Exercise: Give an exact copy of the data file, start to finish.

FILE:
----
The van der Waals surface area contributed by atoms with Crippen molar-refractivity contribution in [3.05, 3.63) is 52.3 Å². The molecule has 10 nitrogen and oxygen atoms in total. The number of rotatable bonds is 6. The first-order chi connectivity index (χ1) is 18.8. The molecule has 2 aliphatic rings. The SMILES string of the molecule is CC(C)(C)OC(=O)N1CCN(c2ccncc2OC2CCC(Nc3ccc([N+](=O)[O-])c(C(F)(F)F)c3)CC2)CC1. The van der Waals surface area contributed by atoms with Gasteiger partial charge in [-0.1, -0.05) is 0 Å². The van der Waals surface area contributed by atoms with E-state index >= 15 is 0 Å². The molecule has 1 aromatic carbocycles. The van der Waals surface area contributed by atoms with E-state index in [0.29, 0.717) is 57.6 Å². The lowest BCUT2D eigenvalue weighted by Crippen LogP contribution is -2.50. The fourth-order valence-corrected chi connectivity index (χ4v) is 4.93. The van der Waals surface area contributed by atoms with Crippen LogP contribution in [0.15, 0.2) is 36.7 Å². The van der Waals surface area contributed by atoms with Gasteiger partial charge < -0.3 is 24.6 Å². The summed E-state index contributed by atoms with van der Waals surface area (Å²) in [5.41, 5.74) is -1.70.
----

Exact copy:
The van der Waals surface area contributed by atoms with Crippen molar-refractivity contribution in [3.05, 3.63) is 52.3 Å². The molecule has 10 nitrogen and oxygen atoms in total. The number of rotatable bonds is 6. The first-order chi connectivity index (χ1) is 18.8. The molecule has 2 aliphatic rings. The SMILES string of the molecule is CC(C)(C)OC(=O)N1CCN(c2ccncc2OC2CCC(Nc3ccc([N+](=O)[O-])c(C(F)(F)F)c3)CC2)CC1. The van der Waals surface area contributed by atoms with Gasteiger partial charge in [-0.1, -0.05) is 0 Å². The van der Waals surface area contributed by atoms with E-state index >= 15 is 0 Å². The molecule has 1 aromatic carbocycles. The van der Waals surface area contributed by atoms with E-state index in [0.29, 0.717) is 57.6 Å². The lowest BCUT2D eigenvalue weighted by Crippen LogP contribution is -2.50. The fourth-order valence-corrected chi connectivity index (χ4v) is 4.93. The van der Waals surface area contributed by atoms with Crippen LogP contribution in [0.15, 0.2) is 36.7 Å². The van der Waals surface area contributed by atoms with Gasteiger partial charge < -0.3 is 24.6 Å². The summed E-state index contributed by atoms with van der Waals surface area (Å²) in [5.41, 5.74) is -1.70.